sideration by the Governor olect, a
he is hopeful that under his admin
tration much of the friction which li
existed in the past muay be obliteratc
The law is on the statute book and
per cent of the people of the State a
advocates of it, and as law-abidii
citizens those opposed to it shou
abide by the law and support it. I
is not unmindful of the hardshij
which confront him in the dischart
of hi& duty in regard to this law
certain localities, and he can only d
penud on the public spirit of the peop
to sustain him in his efforts not t
have the law wantonly violated.
le believes that the wishes of a con
niuuty should be recognized, but 1:
has not power to exempt, any commui
ity or section of the State from the of
oration of the law, and under h]
oath of olice lie will have to carr
out the law without favor to all pari
and portions of the State. HIe doc
not expect to be able to absolutely prc
hibit the illicit selling of lfquors-i
the larger cities it will be almost in:
possible to do so-but he is determin
ed that there shall bd a respect showi
to the law and that gross and flagran
violations shall be unknown, and if th
law is violated it will be done in a
surreptitious a manner as to elude th
vigilance of the city police and Stat
constables, and can not, therefore, b,
offensive to the God-fearing and law
abiding people of our State and be i
monace to the growing youth of on
cities, who, by seeing laws openll
violated, simply because they are dis
tasteful, will soon learn to hold ou
whole system of government in con
IIe did not anticipate serious troubli
along that line, as the law is not nov
as objectionable as it has been, anm
there is a stronger feeling prevalen
to give the law a fair trial which ii
some places it has never had, and be
sides, the public in general ate not un
mindful of the serious results of wil
fully trampling a law in the dust, jus
because it was objectionable. Thi
factional feeling having subsided, thi
patriotism of the people is assertint
itself, and the blind tigers will be madi
to go way back and sit down. It is evi
dent that the Governor-elect is deter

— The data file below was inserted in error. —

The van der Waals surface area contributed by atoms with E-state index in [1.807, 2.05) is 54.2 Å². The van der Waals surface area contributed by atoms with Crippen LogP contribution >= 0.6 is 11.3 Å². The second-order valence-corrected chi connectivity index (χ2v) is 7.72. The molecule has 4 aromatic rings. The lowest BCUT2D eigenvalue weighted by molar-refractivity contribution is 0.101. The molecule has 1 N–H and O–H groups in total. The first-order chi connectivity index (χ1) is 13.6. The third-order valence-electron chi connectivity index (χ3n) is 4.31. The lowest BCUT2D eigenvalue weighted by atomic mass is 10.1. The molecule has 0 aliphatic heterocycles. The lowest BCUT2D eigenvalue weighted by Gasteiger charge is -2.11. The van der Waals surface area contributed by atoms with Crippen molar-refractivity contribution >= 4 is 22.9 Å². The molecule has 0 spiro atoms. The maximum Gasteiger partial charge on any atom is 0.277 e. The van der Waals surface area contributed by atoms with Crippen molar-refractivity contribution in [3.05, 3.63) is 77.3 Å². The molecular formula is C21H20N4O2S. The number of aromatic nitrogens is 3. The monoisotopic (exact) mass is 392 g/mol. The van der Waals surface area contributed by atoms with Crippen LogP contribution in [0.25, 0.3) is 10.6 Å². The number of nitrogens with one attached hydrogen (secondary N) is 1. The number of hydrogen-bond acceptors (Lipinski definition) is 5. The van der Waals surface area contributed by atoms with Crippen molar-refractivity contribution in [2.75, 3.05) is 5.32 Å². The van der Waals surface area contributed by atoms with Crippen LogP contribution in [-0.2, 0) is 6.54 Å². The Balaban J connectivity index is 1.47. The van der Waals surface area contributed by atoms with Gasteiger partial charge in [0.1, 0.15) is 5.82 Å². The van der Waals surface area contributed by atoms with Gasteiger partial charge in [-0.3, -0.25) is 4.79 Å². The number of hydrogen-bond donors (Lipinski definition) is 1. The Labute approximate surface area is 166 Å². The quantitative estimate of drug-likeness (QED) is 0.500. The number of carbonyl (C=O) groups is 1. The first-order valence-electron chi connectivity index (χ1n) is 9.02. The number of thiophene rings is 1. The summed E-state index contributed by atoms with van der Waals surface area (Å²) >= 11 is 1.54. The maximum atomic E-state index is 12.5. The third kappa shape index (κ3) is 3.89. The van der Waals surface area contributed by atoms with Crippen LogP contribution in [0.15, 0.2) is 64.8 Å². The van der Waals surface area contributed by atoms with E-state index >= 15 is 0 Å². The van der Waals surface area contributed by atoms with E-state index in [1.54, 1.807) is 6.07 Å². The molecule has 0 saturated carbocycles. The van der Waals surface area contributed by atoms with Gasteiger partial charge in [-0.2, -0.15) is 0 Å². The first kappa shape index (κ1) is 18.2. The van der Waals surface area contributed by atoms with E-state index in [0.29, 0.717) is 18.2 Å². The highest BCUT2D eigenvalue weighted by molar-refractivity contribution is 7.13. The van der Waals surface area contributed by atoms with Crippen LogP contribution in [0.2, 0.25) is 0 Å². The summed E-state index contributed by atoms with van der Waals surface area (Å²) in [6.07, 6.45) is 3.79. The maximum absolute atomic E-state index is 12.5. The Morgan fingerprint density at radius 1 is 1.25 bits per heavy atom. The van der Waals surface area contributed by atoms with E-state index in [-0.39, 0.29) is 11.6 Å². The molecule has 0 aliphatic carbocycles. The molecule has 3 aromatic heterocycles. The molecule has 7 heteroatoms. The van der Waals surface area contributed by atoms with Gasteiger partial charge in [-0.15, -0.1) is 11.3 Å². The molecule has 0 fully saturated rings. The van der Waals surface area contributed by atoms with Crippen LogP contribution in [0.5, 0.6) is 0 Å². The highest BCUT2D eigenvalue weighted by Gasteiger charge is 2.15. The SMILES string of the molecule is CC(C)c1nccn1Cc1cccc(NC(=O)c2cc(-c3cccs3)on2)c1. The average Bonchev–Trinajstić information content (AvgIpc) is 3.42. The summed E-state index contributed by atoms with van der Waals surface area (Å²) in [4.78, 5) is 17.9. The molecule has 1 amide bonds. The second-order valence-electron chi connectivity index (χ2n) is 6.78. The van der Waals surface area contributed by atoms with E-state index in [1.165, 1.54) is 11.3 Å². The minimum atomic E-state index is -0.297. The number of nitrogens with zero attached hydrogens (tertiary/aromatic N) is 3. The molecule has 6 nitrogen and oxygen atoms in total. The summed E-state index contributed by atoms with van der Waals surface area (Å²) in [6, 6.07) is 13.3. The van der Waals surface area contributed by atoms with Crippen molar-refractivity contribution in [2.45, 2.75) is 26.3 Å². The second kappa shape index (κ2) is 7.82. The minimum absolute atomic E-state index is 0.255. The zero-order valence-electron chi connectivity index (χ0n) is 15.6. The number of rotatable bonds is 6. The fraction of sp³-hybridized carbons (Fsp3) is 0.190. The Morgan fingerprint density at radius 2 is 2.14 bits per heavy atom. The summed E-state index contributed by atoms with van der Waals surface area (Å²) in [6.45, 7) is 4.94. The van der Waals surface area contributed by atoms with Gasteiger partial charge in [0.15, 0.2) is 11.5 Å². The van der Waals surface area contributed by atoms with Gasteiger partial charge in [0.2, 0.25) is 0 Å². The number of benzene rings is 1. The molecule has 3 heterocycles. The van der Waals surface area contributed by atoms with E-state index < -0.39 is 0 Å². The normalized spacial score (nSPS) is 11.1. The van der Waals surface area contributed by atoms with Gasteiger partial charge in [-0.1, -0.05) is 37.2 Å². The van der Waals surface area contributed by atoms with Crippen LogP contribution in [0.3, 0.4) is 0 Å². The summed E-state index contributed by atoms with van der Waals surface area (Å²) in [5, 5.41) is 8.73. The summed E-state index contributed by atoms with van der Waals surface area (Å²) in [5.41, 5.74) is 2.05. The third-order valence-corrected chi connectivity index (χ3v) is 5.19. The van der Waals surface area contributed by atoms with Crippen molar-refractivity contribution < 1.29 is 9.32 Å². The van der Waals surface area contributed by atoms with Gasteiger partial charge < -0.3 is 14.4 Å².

mined to select as his constables gooc
and true men, who can be relied on t
see that the law is respected, but to di
so in such a manner as not to arousi
any unnecessary friction or to ocoasioi
a bitter feeling.
IIe believes that much can be of
fected through the medium of loca
authorities and is going to exert him
self to that end. Ile believes that thin
justice of the position which lie takei
will be appreciated by those to whon
the law may be personally offensive
and that they will be among his
warmest advocates in maintaining thi
law and keeping true to his oath o
office and campaign pledges. le wil
be disappointed if his expectation
along this line are not realized.
IIe has been giving the matter o
his nilitary stalf some att,ention and
has his eye on those whom lie wishc
to make a part of his official family
These appointments are of such
character as to exclude them from th
list which is usually applied for, as i
rarely occurs that personal aipplicatio
is made for a staff ap)pointment,
being generally accepted that the Go;
ernor should be hand9 free in selectin
those who are to become his bed
guard. Even the selection of thos
are a source of much thought, and car
has t.o be exercised so that all sectioir
are recognized and given representi
tion as far as practicable, and thus
Is that frequenitly the best of fricnt.
have to be overlookud in order to mali
place for another, because of the locahi
he halls from. It is safe to say ti
I he personnel of Gov. Uoy ward's sta
will be exceptionally fine, and be r
presentative of the best and brighite
of the young manhood of the State.
Ie has been deluged with applic
tions for almost every appoint,ive c
flee in the State, but beyond selectir
his private secretary in the person
Mr. J. E. Nornient, which lie
gratilledl to know was so satisfactori
receivedl, he hans abstained from givit
such applications any very serious co
sideration. Very few of those poi
tions can be flle~d until seime ti
.after his inauguration, and probab
many of them not until after the a
journmont of the Legislature, an
therefore, there is no necessity for h
time and attention to be devoted
.their consideration at this junctui
a when so many more pressing and ii
. portant matters are under considel
.tion The many applicat,ions, thei
. fore, are simply being ackno
a ledged and filed away for futi
a reference. The inauguration di
. has not been definitely dleterm
e ed upon, although it is probable ti
a the usual precedlent will be follow
and the momentous event occur I
d Oecond week of the legislat,ive sessin
g T'he Governor .is now giving so
,thouight to his Inaugural message,
4 order that the consideration of t:
giiort.pnt document may be dispo:
C0t 1is1 in fine spirita and doies
U+~l'O40~ that the cares or oilee aI
i$o at lha any way with hi1s usui
1. ~~ W ~ f.I alestine are intl
-l d fihJews who returne<
O. tf I 1jtIrope. Most of ti
ro R8 k 't0i~t form :of the Geri
11a9 1~
lilow Far Can Clhristianily Go
In Its Control andl Manlage
n- lnentt of Evils?
ud Rev. San 1'. Jones in Atlanta Journal.
as BIy the way, I spent last Sunday in
d. Rome, dedicating a country church
75 out from town and preaching Sunday
rc night in iome at the First Methodist
church and they were from Cappadocia,
Id Asia, Pontius, Pamphylia and the re
[e gions round about. 'T1hey were ex
pecting something and they were not
)s disappointed. I walked up the streets
e of Rome on Saturday night and it was